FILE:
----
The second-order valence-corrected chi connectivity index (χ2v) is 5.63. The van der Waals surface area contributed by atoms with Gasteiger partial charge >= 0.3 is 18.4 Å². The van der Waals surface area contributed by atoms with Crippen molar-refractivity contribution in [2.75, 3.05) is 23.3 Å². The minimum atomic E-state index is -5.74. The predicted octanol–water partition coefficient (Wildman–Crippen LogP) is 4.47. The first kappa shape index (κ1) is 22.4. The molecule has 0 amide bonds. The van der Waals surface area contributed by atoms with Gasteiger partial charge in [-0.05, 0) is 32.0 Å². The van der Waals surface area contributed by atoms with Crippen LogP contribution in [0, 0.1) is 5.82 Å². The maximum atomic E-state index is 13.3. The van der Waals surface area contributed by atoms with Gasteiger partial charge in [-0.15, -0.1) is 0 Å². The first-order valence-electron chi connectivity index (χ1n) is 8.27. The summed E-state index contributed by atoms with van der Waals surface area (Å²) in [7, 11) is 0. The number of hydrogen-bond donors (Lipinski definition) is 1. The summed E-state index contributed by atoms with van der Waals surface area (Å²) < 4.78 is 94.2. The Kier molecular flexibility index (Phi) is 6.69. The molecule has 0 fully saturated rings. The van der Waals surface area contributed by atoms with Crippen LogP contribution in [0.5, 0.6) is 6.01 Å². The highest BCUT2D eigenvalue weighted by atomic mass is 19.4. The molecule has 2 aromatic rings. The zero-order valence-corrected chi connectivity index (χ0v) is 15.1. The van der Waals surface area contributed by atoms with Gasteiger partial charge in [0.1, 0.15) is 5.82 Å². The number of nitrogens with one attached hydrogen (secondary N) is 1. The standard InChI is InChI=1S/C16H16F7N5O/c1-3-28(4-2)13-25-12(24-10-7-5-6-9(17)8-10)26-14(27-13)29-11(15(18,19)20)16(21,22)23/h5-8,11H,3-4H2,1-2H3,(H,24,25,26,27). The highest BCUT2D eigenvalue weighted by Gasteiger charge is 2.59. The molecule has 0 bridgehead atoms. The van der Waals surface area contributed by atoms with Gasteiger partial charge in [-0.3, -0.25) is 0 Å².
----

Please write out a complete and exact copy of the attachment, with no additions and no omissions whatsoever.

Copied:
The second-order valence-corrected chi connectivity index (χ2v) is 5.63. The van der Waals surface area contributed by atoms with Gasteiger partial charge >= 0.3 is 18.4 Å². The van der Waals surface area contributed by atoms with Crippen molar-refractivity contribution in [2.75, 3.05) is 23.3 Å². The minimum atomic E-state index is -5.74. The predicted octanol–water partition coefficient (Wildman–Crippen LogP) is 4.47. The first kappa shape index (κ1) is 22.4. The molecule has 0 amide bonds. The van der Waals surface area contributed by atoms with Gasteiger partial charge in [-0.05, 0) is 32.0 Å². The van der Waals surface area contributed by atoms with Crippen LogP contribution in [0, 0.1) is 5.82 Å². The maximum atomic E-state index is 13.3. The van der Waals surface area contributed by atoms with Gasteiger partial charge in [-0.15, -0.1) is 0 Å². The first-order valence-electron chi connectivity index (χ1n) is 8.27. The summed E-state index contributed by atoms with van der Waals surface area (Å²) in [7, 11) is 0. The number of hydrogen-bond donors (Lipinski definition) is 1. The summed E-state index contributed by atoms with van der Waals surface area (Å²) < 4.78 is 94.2. The Kier molecular flexibility index (Phi) is 6.69. The molecule has 0 fully saturated rings. The van der Waals surface area contributed by atoms with Crippen LogP contribution in [0.5, 0.6) is 6.01 Å². The highest BCUT2D eigenvalue weighted by atomic mass is 19.4. The molecule has 2 aromatic rings. The zero-order valence-corrected chi connectivity index (χ0v) is 15.1. The van der Waals surface area contributed by atoms with Gasteiger partial charge in [0.1, 0.15) is 5.82 Å². The number of nitrogens with one attached hydrogen (secondary N) is 1. The standard InChI is InChI=1S/C16H16F7N5O/c1-3-28(4-2)13-25-12(24-10-7-5-6-9(17)8-10)26-14(27-13)29-11(15(18,19)20)16(21,22)23/h5-8,11H,3-4H2,1-2H3,(H,24,25,26,27). The highest BCUT2D eigenvalue weighted by Gasteiger charge is 2.59. The molecule has 0 bridgehead atoms. The van der Waals surface area contributed by atoms with Gasteiger partial charge in [-0.3, -0.25) is 0 Å².